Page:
On Friday, January 11, 2013, Aaron Swartz, a young technological whiz and social activist, committed suicide. This happened exactly two years to the day after his arrest by MIT Campus police for breaking into a wiring closet on the MIT Campus and downloading massive amounts of data from the pay-to-access JSTOR repository with the goal of making the information -- academic research -- freely available.
While his alleged actions were clearly illegal, unethical and misguided, his goal was high-minded and noble: to democratize academic knowledge and make it freely available, thereby spurring faster cycles of discovery, insight and innovation.
Swartz returned the stolen data to JSTOR rather than releasing it, and MIT/JSTOR opted not to press charges. However, U.S. Attorney Carmen M. Ortiz decided to aggressively prosecute Swartz with the full force of the Federal Government behind her. Furthermore, the prosecution was structured such that this creative young genius was being bankrupted in trying to mount his own defense, and was unable to utilize his own technological and networking resources to reach out to his supporters or the legions of internet users who his work has touched, for help. Backed into an impossible corner, Swartz felt he had no option but to take his own life.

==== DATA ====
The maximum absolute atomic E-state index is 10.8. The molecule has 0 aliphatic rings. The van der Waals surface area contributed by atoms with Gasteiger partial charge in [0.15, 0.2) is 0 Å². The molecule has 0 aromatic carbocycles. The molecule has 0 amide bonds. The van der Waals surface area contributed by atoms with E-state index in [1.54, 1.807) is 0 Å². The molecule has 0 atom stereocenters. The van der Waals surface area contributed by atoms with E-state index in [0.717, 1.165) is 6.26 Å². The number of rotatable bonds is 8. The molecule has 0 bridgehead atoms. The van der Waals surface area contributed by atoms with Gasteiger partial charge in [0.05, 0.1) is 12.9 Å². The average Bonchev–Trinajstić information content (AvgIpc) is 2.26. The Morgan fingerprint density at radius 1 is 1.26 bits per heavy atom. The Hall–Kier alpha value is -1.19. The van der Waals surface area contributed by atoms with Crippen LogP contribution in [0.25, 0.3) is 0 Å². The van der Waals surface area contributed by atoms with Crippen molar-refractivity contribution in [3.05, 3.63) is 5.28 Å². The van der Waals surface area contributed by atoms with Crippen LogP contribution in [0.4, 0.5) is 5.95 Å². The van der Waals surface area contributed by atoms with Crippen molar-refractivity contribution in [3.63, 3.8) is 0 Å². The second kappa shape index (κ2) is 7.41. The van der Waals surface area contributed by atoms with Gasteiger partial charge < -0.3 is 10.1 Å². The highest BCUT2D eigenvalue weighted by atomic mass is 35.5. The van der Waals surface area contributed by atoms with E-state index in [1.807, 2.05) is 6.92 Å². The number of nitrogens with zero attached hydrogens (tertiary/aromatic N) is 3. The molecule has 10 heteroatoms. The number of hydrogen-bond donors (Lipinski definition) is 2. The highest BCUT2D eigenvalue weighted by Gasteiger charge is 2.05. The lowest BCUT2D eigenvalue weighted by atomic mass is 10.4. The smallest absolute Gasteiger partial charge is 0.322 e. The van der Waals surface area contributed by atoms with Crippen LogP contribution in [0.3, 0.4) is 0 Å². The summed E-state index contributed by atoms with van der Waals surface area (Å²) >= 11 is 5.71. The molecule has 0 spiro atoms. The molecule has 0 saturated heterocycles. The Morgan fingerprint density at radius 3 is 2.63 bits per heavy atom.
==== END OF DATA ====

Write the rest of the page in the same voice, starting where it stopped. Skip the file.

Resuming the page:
This is important for several reasons:
1) Civil Disobedience is a cherished tradition in the United States. While it is appropriate for consequences to be applied, this particular case, where a young man's life was effectively destroyed, the persecution was excessive and abusive.
2) Swartz, founder of DemandProgress.org, was an outspoken human rights advocate, and frequent critic of governmental abuses of power. It's not unreasonable to wonder if there was not an ulterior motive behind Ortiz' aggressive persecution.
3) The United States is a society that claims to value liberty and democracy. When Swartz' effort to support and uphold those values crossed purposes with powerful financial interests, our government, and particularly Ortiz, abandoned our core principles to prosecute the action, despite the fact that MIT/JSTOR did not request they do so. While Ortiz' claim that "theft is theft, no matter what" is technically accurate, the manner in which she pursued this matter hints at the possible rise of tyranny, overtaking a once free and proud republic.
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